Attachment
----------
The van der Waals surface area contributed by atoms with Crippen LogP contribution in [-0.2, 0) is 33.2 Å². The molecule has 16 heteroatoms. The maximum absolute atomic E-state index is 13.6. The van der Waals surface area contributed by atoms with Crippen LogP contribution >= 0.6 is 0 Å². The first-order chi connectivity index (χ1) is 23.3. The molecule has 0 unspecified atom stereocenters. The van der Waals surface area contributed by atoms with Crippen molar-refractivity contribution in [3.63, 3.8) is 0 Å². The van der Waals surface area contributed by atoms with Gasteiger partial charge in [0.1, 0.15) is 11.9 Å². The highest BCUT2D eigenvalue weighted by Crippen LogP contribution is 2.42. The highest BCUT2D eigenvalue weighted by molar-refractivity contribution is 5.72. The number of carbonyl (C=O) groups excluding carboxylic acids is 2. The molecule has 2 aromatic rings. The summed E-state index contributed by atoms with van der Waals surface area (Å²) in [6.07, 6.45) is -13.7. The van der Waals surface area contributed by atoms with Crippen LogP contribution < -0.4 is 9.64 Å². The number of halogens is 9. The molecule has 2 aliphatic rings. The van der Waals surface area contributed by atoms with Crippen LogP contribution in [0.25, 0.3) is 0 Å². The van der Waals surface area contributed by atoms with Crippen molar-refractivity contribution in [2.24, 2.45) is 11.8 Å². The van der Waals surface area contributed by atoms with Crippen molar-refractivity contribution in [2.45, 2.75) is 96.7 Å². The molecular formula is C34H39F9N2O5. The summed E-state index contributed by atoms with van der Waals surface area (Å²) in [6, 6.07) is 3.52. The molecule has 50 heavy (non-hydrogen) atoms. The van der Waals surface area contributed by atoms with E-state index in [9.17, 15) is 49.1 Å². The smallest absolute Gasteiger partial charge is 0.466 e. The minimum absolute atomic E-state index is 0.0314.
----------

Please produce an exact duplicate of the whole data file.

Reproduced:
The van der Waals surface area contributed by atoms with Crippen LogP contribution in [-0.2, 0) is 33.2 Å². The molecule has 16 heteroatoms. The maximum absolute atomic E-state index is 13.6. The van der Waals surface area contributed by atoms with Crippen LogP contribution >= 0.6 is 0 Å². The first-order chi connectivity index (χ1) is 23.3. The molecule has 0 unspecified atom stereocenters. The van der Waals surface area contributed by atoms with Crippen molar-refractivity contribution in [3.63, 3.8) is 0 Å². The van der Waals surface area contributed by atoms with Gasteiger partial charge in [0.1, 0.15) is 11.9 Å². The highest BCUT2D eigenvalue weighted by Crippen LogP contribution is 2.42. The highest BCUT2D eigenvalue weighted by molar-refractivity contribution is 5.72. The number of carbonyl (C=O) groups excluding carboxylic acids is 2. The molecule has 2 aromatic rings. The summed E-state index contributed by atoms with van der Waals surface area (Å²) in [6.07, 6.45) is -13.7. The van der Waals surface area contributed by atoms with Crippen LogP contribution < -0.4 is 9.64 Å². The number of halogens is 9. The molecule has 2 aliphatic rings. The van der Waals surface area contributed by atoms with Crippen LogP contribution in [0.25, 0.3) is 0 Å². The van der Waals surface area contributed by atoms with Crippen molar-refractivity contribution in [2.24, 2.45) is 11.8 Å². The van der Waals surface area contributed by atoms with Crippen molar-refractivity contribution in [2.45, 2.75) is 96.7 Å². The molecular formula is C34H39F9N2O5. The summed E-state index contributed by atoms with van der Waals surface area (Å²) in [6, 6.07) is 3.52. The molecule has 50 heavy (non-hydrogen) atoms. The van der Waals surface area contributed by atoms with E-state index in [9.17, 15) is 49.1 Å². The smallest absolute Gasteiger partial charge is 0.466 e. The minimum absolute atomic E-state index is 0.0314.